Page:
16 Geometric Mean Invariant Image (cont.) From 3-D to 2-D before we can get the invariant. A 2 x 3 matrix can do this by The transform should satisfy: A straight line in the 3-D space is still straight after the transformation How do we find ? Since The orthogonal matrix satisfies The rows of are just the eigenvectors associated with the non-zero eigenvalues of the matrix.

17 Geometric Mean Invariant Image (cont. II) With, we converted the 3-D log ratios space into 2-D, but with no color bias, the invariant image is then achieved by, is the correct projection angle, and we are back to the original track. Obtain by entropy minimization: Decide the number of bins by Scott’s rule: The probability of the ith bin is The entropy is calculated as

18 Midway Results: invariant image Original Image Invariant Image

19 Entropy Minimization (Camera: Nikon CoolPix8700)

20 Edge in Original Image Edge in Invariant Image

21 Original Image Invariant Image

22 Entropy Minimization (Camera: Nikon CoolPix8700)

23 Edge in Original Image Edge in Invariant Image

24 Original Image Invariant Image

25 Entropy Minimization (Camera: Nikon CoolPix8700)

26 Edge in Original Image Edge in Invariant Image

27 Entropy Minimization (Camera: HP-912, better camera sensors?) [from author’s website]

28 Is the projected 1-D data really “colorless”? We can recover 2-D chromaticity along the line

29 Invariant chromaticity Image Recall that the grayscale image let, where, the 3-D log ratio is recovered by Invariant chromaticity image: is the invariant chromaticity image that presents the color information inherent in the 1-D projection yet absent in the grayscale invariant image

30 Determine the shadow edges Comparing the edges in the original image and the invariant image (Mean Shift?) Shadow Edge = Edge in Original but NOT in Invariant Thicken the identified shadow edges using morphological operato Let be one of the RGB channels, and be one of the log of RGB channels. {Recall that }, difference of reflects a change in either illumination or surface, the change in reflectance can be revealed by the operation:

31 Reintegrate Solve the Poisson Equation under Neumann boundary condition ( on the boundary), where being the log of the shadow-free image we wish to recover. How to solve the Poisson Equation? In Fourier Domain, rewrite the equation as : Solve for,and the IFFT( ) gives the up to an unknown constant. Map the maximum of each of the R,G,B channel to 1 and factor the unknown constant.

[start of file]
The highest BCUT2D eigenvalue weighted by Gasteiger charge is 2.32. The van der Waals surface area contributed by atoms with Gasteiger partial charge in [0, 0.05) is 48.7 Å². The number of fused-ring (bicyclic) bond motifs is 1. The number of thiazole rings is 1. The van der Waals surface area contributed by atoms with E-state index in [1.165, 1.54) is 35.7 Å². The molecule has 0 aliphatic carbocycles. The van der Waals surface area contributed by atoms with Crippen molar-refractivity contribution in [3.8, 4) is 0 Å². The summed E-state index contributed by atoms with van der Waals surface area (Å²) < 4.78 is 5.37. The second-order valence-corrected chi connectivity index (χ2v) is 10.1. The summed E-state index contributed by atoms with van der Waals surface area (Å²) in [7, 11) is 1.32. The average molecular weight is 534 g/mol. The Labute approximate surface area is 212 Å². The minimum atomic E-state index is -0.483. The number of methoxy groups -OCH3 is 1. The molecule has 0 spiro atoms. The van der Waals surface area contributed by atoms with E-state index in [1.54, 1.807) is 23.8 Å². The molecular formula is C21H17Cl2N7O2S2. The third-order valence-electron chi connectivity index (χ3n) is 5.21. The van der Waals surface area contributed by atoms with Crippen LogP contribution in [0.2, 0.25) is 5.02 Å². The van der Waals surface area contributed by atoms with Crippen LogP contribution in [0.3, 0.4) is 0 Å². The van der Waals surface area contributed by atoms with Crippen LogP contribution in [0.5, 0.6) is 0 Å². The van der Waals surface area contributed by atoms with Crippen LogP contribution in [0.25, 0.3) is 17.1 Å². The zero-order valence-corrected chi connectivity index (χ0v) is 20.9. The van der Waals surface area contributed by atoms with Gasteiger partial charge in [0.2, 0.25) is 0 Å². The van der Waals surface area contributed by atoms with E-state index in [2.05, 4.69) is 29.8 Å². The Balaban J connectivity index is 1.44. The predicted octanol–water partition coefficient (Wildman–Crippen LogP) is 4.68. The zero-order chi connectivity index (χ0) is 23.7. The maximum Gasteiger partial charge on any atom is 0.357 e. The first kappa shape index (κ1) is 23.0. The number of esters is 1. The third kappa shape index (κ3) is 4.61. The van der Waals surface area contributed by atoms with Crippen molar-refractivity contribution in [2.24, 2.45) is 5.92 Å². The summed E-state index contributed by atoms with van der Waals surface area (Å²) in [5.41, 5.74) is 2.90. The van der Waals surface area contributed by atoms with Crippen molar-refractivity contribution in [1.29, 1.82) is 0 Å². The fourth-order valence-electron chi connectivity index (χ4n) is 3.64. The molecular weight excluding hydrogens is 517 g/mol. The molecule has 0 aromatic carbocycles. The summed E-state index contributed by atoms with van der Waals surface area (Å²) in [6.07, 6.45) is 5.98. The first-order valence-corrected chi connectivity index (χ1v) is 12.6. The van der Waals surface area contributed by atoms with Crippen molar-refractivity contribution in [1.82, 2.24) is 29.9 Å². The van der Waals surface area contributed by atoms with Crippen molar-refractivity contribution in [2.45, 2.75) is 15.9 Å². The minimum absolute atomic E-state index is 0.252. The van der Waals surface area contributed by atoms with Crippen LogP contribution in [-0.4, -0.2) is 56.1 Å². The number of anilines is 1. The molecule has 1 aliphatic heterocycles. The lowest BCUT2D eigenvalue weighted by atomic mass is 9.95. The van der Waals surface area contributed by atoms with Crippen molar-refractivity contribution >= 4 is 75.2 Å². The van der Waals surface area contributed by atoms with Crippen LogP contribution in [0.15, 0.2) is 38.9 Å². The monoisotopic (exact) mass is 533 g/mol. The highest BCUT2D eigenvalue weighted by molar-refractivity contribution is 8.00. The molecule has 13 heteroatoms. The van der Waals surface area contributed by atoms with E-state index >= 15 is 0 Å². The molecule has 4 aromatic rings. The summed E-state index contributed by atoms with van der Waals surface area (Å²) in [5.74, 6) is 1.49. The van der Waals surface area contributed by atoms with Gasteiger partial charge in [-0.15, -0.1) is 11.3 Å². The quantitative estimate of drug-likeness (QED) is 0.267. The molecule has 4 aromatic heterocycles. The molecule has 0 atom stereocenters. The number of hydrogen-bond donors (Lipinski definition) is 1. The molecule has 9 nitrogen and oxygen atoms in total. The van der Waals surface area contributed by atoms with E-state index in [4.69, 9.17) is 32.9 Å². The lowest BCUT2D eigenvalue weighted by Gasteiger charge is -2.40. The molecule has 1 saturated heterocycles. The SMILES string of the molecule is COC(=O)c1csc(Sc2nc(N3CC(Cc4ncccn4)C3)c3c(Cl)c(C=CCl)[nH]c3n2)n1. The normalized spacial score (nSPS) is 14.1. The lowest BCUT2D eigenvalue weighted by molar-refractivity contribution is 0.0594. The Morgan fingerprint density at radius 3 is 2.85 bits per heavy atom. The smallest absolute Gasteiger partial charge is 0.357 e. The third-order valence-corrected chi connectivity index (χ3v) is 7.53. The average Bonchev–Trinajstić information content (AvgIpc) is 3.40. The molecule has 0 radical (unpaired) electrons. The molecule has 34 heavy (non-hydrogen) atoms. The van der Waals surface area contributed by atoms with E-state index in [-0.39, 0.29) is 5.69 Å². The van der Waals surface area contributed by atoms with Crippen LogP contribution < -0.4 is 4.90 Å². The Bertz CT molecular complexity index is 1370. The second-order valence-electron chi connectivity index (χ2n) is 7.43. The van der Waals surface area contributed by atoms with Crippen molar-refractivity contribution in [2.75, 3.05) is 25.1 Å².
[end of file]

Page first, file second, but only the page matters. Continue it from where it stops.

32 Plan Take some qualified pictures Preprocessing (Smoothing, Data refinement etc.) Geometric Mean: to exclude bias for a certain color channel Entropy Minimization to obtain the best projection angle Project to get 1D grayscale invariant Recover part of the color information by chromaticity invariant image Determine shadow edge (edge thickening, clear noisy edges, etc.) Remove shadows in the gradient of the original image Solve Poisson PDE in Fourier domain (perform reintegration) RGB intrinsic image. I am somewhere here Dreams: Improvement and Compare to other Algorithms

33 Expected Results : Original Entropy Minimization Invariant Shadow Edge Intrinsic image

34 Reference “Intrinsic Images by Entropy Minimization”, Graham D. Finlayson, Mark S. Drew and Cheng Lu, ECCV, Prague, 2004; “Removing Shadows from Images”, Graham D. Finlayson, Steven D. Hordley and Mark S. Drew; Removing shadows from images. In European Conference on Computer Vision, pages 4:823–836, 2002; “Color constancy at a pixel ”, G.D. Finlayson and S.D. Hordley, Journal of Optical Society of America. A, 18(2):253–264, Feb. 2001. “On the Law of Distribution of Energy in the Normal Spectrum”, Max Planck, Annalen der Physik, vol. 4, p. 553 ff (1901) “Recovery of Chromaticity Image Free from Shadows via Illumination Invariance”, Mark S. Drew, Graham D. Finlayson and Steven D. Hordley, ICCV’03 Workshop on Color and Photometric Methods in Computer Vision, Nice, France, pp. 32-39 “Deriving intrinsic images from image sequences”, Yair Weiss, ICCV ’01, Volume II pages: 68-75.

35 Thanks!